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April 19, 2013

Cowards?

Erick Erickson writes:

On Monday, two young men planted bombs in Boston and last night killed a policeman before one of them was, himself, killed. The other remains on the run.

Politicians have thrown around the word “cowards” to describe these guys.

Do they not know what the word means?

The basic definition is “a person who lacks the courage to do or endure dangerous or unpleasant things.”

Actually that may be the simplified definition, but the real definition -- the definition used throughout history -- isn't that.

The use of violent force has throughout history attracted a certain code for restraining its use. The code of chivalry, Bushido, the code of the US fighting forces... those who are trained to use violence professionally create a moral code which specifies its permissible use and forbids its impermissible uses.

It is this code that separates a soldier from a brigand, a knight from a knave.

"Cowardly" has been employed to describe all deviations from a martial code. The most obvious deviation -- the one Erick is thinking of -- is the departure from the code of courage, that a soldier should be willing to risk his life in honorable (permissible, sanctioned) combat and should not shy away from the hazards of combat.

But the in the long history of the term, it is also applied to many other departures from the code of the soldier -- such as the use of violence against the weak, defenseless, weaponless.

Murderous knights of the Middle Ages were not called "cowardly" because they were fearful of combat. Most often, they weren't more afraid of combat than any other knight.

They were called "cowardly" because they employed tactics contrary to the code of martial honor -- taking unfair advantage of an opponent (such as using a crossbow to kill an opponent in range, when that opponent invited an honorable hand-to-hand contest) or using the power of violence against non-combatants.

Many Wild West criminals weren't "cowardly" in the sense of shying from physical violence. They were instead called "cowardly" for shooting men in the back, raping women, killing old unarmed men.

They were cowardly not for fearing death -- most people who become murderers don't fear death all that much because they give little value to life, including their own.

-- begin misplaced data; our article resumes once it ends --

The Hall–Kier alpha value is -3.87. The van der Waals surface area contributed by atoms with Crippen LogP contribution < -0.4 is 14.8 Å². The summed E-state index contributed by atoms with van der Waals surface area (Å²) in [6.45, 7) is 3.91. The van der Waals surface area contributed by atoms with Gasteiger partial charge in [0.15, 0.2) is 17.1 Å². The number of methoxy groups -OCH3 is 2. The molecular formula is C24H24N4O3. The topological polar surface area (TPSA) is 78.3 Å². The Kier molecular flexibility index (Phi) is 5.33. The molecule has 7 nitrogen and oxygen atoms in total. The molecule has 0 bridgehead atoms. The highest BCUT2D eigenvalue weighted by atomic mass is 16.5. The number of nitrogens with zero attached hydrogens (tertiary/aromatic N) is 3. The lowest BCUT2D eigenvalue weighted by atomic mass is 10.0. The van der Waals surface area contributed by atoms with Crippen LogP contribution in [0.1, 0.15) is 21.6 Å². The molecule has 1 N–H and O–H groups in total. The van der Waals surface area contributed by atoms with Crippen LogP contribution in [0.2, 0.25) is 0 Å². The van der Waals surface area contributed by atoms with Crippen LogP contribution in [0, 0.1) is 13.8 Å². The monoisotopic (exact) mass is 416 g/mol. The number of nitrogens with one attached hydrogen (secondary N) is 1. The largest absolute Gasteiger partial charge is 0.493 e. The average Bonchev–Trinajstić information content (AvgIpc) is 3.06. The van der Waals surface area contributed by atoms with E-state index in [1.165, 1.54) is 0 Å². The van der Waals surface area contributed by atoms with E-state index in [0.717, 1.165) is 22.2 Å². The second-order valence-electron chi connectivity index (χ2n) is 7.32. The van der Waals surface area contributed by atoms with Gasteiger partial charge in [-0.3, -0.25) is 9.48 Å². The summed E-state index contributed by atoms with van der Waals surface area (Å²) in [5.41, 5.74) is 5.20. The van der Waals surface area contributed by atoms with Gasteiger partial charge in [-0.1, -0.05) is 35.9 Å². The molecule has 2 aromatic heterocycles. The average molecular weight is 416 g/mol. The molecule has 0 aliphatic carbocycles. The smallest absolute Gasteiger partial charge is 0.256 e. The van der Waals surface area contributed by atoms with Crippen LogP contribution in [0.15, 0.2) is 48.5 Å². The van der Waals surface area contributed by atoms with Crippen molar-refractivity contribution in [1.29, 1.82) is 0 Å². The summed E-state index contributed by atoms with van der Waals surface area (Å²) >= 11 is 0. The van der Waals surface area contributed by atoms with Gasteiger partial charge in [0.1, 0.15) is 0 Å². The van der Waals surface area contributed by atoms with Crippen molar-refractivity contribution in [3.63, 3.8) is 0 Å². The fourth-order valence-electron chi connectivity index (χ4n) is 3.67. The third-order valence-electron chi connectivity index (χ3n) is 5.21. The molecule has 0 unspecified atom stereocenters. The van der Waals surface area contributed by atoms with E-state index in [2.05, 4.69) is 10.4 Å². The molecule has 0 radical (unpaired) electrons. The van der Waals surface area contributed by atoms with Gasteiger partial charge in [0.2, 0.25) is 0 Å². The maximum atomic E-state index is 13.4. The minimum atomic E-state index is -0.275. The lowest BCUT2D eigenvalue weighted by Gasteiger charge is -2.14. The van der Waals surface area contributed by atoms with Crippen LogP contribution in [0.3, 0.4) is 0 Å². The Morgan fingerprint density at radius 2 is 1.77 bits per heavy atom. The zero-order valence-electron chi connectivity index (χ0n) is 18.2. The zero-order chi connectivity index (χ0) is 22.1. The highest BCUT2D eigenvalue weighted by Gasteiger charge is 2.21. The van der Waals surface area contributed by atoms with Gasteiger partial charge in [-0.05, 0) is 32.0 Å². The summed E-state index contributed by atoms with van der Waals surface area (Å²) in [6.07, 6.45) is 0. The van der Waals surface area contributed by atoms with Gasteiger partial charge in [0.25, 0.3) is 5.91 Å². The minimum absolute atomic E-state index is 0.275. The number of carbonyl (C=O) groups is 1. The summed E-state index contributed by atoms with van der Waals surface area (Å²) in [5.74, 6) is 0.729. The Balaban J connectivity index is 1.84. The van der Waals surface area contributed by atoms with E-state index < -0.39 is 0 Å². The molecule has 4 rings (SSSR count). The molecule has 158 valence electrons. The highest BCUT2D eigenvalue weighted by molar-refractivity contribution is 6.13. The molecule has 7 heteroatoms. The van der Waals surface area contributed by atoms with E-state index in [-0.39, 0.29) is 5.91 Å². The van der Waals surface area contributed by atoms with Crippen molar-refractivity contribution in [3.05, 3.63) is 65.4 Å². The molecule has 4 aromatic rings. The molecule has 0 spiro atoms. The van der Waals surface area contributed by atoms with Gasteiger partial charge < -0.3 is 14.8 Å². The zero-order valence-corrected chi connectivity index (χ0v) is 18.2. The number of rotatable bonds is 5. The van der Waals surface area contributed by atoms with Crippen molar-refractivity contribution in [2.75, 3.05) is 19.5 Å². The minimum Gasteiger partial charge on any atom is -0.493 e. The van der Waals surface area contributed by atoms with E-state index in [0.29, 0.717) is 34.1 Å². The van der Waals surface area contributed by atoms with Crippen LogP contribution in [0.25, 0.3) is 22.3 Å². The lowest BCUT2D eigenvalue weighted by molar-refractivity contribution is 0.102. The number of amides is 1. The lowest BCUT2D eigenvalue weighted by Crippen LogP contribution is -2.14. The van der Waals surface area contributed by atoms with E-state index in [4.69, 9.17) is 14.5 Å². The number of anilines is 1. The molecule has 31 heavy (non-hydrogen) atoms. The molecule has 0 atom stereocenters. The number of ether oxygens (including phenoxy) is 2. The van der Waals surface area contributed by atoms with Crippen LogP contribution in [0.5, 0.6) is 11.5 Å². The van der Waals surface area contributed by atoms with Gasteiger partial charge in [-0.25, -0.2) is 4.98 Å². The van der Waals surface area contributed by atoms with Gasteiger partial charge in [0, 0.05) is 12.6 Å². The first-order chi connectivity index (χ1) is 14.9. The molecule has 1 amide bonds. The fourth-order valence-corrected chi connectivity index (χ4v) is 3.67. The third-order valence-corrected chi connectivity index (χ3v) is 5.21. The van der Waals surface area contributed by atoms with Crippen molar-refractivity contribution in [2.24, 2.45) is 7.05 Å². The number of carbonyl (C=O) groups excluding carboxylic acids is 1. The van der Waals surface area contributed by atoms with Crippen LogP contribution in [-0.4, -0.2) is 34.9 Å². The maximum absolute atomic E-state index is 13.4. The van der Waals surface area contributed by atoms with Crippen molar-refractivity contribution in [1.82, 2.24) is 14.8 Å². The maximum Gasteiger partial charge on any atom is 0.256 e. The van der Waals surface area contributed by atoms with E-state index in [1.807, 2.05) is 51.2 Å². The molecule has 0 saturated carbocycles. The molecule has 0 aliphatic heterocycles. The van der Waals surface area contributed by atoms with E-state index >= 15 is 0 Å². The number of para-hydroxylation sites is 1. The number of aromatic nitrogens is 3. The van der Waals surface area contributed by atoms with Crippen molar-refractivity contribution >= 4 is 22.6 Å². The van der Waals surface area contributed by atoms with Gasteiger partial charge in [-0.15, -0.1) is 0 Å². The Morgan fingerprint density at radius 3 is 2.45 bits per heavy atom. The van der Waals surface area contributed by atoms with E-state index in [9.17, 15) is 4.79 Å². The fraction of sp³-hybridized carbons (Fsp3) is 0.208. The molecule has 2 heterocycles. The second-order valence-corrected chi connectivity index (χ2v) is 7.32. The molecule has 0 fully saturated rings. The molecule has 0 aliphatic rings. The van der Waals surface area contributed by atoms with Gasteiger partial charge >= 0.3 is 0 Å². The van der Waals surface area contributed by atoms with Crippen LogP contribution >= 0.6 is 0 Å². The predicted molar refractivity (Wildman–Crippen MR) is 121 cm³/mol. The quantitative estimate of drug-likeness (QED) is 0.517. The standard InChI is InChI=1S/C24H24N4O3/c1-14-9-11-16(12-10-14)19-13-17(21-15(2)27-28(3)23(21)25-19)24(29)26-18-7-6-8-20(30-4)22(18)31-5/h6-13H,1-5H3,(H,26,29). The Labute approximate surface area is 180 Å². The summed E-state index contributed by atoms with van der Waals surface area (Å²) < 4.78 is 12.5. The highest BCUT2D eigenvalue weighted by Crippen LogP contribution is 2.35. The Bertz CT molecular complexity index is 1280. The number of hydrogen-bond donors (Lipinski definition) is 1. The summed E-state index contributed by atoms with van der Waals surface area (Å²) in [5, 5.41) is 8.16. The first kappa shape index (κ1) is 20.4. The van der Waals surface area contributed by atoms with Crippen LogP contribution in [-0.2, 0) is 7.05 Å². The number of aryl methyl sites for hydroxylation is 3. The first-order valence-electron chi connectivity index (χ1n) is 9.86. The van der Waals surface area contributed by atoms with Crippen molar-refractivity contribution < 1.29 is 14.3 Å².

They were cursed as cowards not from running away from a fair fight (though most cowards would do that, as they don't like fair fights; that's what makes them cowards) but for not adhering to the moral code of the Soldier, the moral code of the Strong, the moral code of the Brave, which limits the uses of violence to certain tactics and ends judged morally acceptable (and of course even morally laudatory).

That code, note, puts the Soldier's own life at risk. The soldier, by using violence in a highly regulated way and being careful to not attack non-combatants, actually puts his own life in greater danger than it would otherwise be. By restricting his own Rules of Engagement and choice of tactics and targets, he increases the likelihood he himself will be killed.

Delay equals death in battled, after all.

And that makes adhering to the code all the more laudatory -- not only is violence being held to certain purposes, but the soldier who adheres to such a code is increasing the chances of his own death in order to reduce the danger to non-soldiers.

Did these cowards seek a fair fight? Did they choose for their opponents other armed men? Did they adhere to the basic rules of combat -- such as announcing there will in fact be a combat at all?

Of course not.

A poisoner might take certain risks -- such as being arrested or even killed by police -- but no one calls the poisoner a brave man for having slipped a deadly dose into his wife's coffee. His use of violence is not only towards an impermissible end, but deployed via impermissible tactics.

I agree that words should have meanings. But we should also be mindful that words have long histories and long memories.

Hey! Lay off Erick! He's not trying to defend the terrorists. He just doesn't know what "cowardly" actually means, and how it's been used throughout history.

This is an etymological failing, not a moral one.

The Japanese Attack on Pearl Harbor was called "cowardly" not because the sailors and pilots of the Japanese fleet were afraid to fight, but because they violated the basic rule of combat (declaring a war before you begin it) in order to disadvantage their opponents and advantage themselves.

Honor has a cost. Honorable men pay that cost in their own blood.

Murderers are not willing to pay that cost. They are willing to kill but not willing to expose themselves to the full danger that honor sometimes requires. That's why there aren't many statues honoring murderers.

Although Robert Redford and other Hollywood types who hate the "extremism of the right wing" do make lots of sympathetic films about them.


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posted by Ace at 04:59 PM

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